Fico is a restaurant with a love story. The word is Italian for fig but it has a double meaning. It’s also something beautiful. You see a good looking person, they’re fico. Collaborators in business and love, Oskar Rossi and Federica (Freddie) Andrisani, first cooked together with figs.


The couple debuted here in 2015 with a series of pop-up appearances, initially at Criterion Street café: Italian meals served after the café’s closing time.

Hobart foodies had somewhere new and it felt a little underground. ‘Pop up’ suggested a fleeting experience not to be missed.

This Girl visited the dynamic duo when they moved on to Room with a Pony. Then they left for Europe and Freddie’s parents on Italy’s East Coast, starting pop up dinners there.


Late December, a new restaurant opened where the Macquarie Street newsagent used to be. Fico. They were back, and putting down roots.

This Girl sat down with Freddie to find out more about Fico.

Freddie says of the menu that it is the food the couple want to eat themselves; cooked with fresh produce they can find and preferably see first. Freddie’s vision is to shop at a market each day and choose the freshest produce with which to construct each evening’s menu; see the produce, understand it, and decide whether it is right for the night’s table. They design Sunday’s long lunch menu based on what is seasonal and available at Hobart’s Farm Gate Markets.


Their cooking is a synthesis of basic Italian cooking from Freddie’s childhood, the techniques of their training, and the influences they have gathered as they’ve travelled Europe and Australia.

The Two Girls went for the first long lunch last Sunday.


We settled in and surveyed the newcomer.

Black booths, tables of fig-leaf green, mooted lighting, gossamer curtains. You don’t share State secrets in any Hobart restaurant but there is space enough to breathe here. The restaurant was designed by the couple and like Fico’s menu, brings together their individual styles. It’s comfortable, understated, and created in the fashion of a French or Italian bistro. The works of artist Tom Samek, Oskar’s father, line the restaurant’s walls.


The Sunday long lunch is served in either three ($50pp) or seven courses ($75pp) and its instructed by what you don’t like to eat. It is not a mash up of the a la carte menu, many of the plates are designed specifically for the experience.

I blinked at the table attendant and remembered to tell her that I don’t eat blue cheese and olives. I know I know, and I call myself a foodie.


One by one, seven courses appeared at a our table, starting small until the sixth and largest course which was followed by dessert.

What we ate:

First – Panisse, sourdough, tomato-infused water with olive oil and grissini

Our lovely table attendant enthusiastically told us that the recipes were from the eighties and were older than she was. But not older than we are. Sad face.


The panisse is made from a chickpea batter and then lightly fried. The Two Girls think it’s a chic alternative to hot chips at Friday after work drinks, which is fortunate, because it’s now a menu regular and they’re open from midday for drinks and a snack.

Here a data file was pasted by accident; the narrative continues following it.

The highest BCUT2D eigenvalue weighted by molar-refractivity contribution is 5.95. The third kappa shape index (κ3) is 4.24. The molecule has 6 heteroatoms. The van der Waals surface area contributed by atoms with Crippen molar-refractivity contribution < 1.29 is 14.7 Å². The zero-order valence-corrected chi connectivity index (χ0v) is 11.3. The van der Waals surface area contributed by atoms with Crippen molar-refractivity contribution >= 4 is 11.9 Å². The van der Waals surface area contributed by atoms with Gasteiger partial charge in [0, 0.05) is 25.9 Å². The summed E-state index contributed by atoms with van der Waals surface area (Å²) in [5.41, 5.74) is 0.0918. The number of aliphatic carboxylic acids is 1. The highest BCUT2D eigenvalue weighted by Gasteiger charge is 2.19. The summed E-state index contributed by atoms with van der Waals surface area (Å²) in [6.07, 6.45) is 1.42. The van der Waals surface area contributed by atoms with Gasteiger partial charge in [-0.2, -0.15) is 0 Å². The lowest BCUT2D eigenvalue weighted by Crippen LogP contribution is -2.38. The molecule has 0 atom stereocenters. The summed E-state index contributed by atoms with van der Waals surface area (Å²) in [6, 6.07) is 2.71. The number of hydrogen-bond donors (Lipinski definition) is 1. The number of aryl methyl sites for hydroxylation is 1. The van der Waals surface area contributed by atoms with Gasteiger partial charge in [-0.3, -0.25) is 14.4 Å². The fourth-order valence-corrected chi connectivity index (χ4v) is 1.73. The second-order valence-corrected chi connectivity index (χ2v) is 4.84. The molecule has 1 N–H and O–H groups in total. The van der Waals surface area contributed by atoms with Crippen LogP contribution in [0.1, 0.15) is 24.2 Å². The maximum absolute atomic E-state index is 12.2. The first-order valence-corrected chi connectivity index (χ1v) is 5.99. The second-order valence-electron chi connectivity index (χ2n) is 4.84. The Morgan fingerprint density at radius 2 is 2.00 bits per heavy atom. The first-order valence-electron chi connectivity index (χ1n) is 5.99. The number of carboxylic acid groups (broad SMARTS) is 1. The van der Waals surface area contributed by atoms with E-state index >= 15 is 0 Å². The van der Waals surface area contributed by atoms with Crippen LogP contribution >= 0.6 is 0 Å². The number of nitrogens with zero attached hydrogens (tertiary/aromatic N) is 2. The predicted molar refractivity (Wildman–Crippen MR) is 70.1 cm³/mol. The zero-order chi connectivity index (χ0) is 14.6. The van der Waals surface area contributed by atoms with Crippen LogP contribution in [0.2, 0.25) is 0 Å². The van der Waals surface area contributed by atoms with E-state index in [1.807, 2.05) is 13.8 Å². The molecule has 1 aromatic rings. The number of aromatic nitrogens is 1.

Second – Tempura oyster and wasabi mayonnaise

An oyster each appeared and I remembered I had neglected to mention they’re far from the top of the list of my favourite things.

The Other Girl threw caution to the wind and observed that the tempura was light and crispy, the Bruny Island oysters had only a hint of brine and the wasabi provided a lovely bite. She was right. Maybe they’re not so bad after all.


Third – Zucchini flower, ricotta, basil and tomato

A dish in technicolour and life-full; yellow, red, green, white. Fresh, simple, delicate and perfect.

Fourth – Seared calf tongue, beetroot and onion

A rich, densely fibrous morsel seated in a jus. The perfect balance of complex meat and simple vegetable accompaniments.

Fifth – Flour pasta with turnip tops

The absence of egg gives the pasta a little more bite, and the dish was a vibrant green with the heat of garlic and chilli. Freddie told me that when she first came to Tasmania she couldn’t believe no one ate turnip tops – that they were cut and discarded – so she started asking for the vegetable intact from growers. She describes this dish as super-classic in her birthplace of Naples.


Sixth – Grilled Morwong with chives, butter lettuce leaves dressed in wakame and crispy potatoes

Morwong is a southern waters fish with thick, sweet, white flesh. It’s served as is and if you’re used to boned fish, take care.


Seventh – Orange, peach, lemon and crème anglaise mousse

Peaches poached in lemon and orange rest over a biscuit crumb contained within a tuile cylinder and topped with crème anglaise. It is a light, refreshing way to end a long meal but sweet enough that you feel like you’ve had a real dessert.

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Even the coffee is excellent thanks to Straight Up cafe and coffee roasters.

There are plans for the installation of small kidney-shaped bar for another space to enjoy a pre- or even post-dinner drink too.

Fico is a very exciting addition to Hobart’s culinary landscape. The Two Girls loved it. Go for dinner, go for lunch, and if you do, make it the long lunch.

Find Fico at 15 Macquarie Street, Hobart. They’re open for dinner Tuesdays-Saturdays and lunch Wednesdays-Saturdays. The long lunch is a Sunday special.

Call them on 6245 3391 and email them on

Find them on the inter-webs – Fico 

Find them on Facebook – Fico Hobart

For more on Farm Gate Market

When we visited Straight Up

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